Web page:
First Impressions: Acaia Lunar Scale

Acaia Lunar

One of the benefits of having an amazing sponsor like Prima Coffee is that occasionally they ask us to help them test new products. Even better is when that new product is a piece of equipment we’ve been dying to try since we first heard of it. 

We’ve been big fans of Acaia Coffee since their Kickstarter Campaign. We backed Acaia early on, patiently waited for them to work out some bugs, and we’ve been happily using their products ever since. We’ve tested a lot of scales here, but if money were no object, we would recommend Acaia every time.

I only was able to use the Lunar for a single bar shift, so I’ve yet to mess around with the new and improved smartphone app and the plethora of data it can gather. This quick reflection will focus on practical use in a high volume café setting.

Design

Acaia Lunar

The design of the Lunar improves upon the Acaia’s original scale, the Pearl, in two ways. While the Pearl is mostly plastic and feels a bit flimsy, the Lunar has an aluminum body. It’s a solid piece of equipment built to handle the abuse of a busy espresso bar. I honestly think it could survive being thrown through a window. Secondly, the smaller footprint means it’s equally at home on your espresso machine’s drip tray or on your brew bar. If you’re looking for one scale that can do it all, this is it.

Perhaps most importantly, the Lunar is water proof. Even the most fastidious barista occasionally makes mistakes, and equipment is often broken in the process. Many a drip tray scale has been lost to a careless purge of a steam wand or a spilt Americano. Although the Lunar is pricey, we wouldn’t be surprised if café managers find their equipment costs to be lower in the long term.

Features

Every barista has ruined a shot by forgetting to tare a scale. Sure, you could try to memorize the mass of all of your vessels, but with the Lunar’s auto-tare function you’ll simply never make that mistake again. If that weren’t enough, it also has a auto-start function as well. Behold:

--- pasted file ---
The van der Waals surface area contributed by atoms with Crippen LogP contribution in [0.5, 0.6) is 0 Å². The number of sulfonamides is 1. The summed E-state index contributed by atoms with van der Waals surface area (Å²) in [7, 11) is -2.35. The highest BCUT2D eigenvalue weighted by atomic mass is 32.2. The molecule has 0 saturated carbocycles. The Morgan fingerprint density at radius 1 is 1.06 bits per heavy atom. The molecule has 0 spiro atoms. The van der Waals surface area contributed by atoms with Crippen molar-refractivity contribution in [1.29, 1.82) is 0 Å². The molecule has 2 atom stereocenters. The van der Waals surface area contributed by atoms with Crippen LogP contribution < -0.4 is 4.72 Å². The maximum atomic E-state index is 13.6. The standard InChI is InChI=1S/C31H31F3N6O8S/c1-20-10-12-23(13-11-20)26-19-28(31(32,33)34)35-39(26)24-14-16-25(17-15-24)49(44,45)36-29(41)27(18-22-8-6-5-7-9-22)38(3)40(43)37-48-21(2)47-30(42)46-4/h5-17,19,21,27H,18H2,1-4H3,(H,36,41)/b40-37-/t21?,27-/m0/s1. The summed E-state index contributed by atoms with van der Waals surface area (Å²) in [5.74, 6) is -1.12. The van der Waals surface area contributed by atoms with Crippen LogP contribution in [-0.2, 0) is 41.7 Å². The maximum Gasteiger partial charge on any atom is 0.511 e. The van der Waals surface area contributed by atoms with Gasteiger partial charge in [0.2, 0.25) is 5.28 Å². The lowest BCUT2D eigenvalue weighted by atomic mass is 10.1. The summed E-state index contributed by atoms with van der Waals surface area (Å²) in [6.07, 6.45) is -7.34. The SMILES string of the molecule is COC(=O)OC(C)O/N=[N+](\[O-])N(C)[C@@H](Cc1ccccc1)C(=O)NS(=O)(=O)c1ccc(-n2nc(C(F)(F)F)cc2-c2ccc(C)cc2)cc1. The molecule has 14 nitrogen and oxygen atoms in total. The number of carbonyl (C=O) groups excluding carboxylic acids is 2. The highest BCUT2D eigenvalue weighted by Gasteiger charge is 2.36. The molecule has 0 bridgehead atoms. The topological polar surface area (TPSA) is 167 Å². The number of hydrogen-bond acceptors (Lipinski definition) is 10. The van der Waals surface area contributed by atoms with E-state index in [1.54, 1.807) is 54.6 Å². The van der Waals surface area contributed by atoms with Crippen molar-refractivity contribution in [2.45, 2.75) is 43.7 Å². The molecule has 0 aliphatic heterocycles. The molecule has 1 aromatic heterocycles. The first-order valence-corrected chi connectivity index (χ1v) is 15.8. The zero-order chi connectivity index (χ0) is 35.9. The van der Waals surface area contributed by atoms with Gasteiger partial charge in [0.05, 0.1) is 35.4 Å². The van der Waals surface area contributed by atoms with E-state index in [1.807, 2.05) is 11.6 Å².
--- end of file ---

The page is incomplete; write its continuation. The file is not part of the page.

A video posted by The Coffee Compass (@thecoffeecompass) on

 

The auto-start timer works in conjunction with the auto-tare or can be set to start once the flow begins. Because I like to know the exact amount of preinfusion, I found the auto-tare start to be more useful than the flow-rate start. Either way, it’s easy to toggle between settings and make your own decision.

Most new espresso machines have shot counters built in, but many baristas continue to rely on stopwatches or kitchen timers to keep track of their brew time. I personally have to switch between both types of espresso machines and in my experience,  the kitchen timer method is simply less precise. This is disconcerting considering there’s a big difference between the way a 26 second shot and a 29 second shot tastes. The Lunar makes it much easier for baristas working on machines without shot timers to accurately track their shot times. Built-in shot counters are disabled during barista competitions, so we expect the Lunar will become a standard fixture at futures competition.

Conclusion

At $220.00 the Acaia Lunar is not cheap, but it offers an unparalleled range of features. It’s elegant, functional design and hardy build make it a handsome addition to any coffee bar. Its auto-tare and auto-start features make it indispensable for quality focused shops with espresso machines without shot counters.

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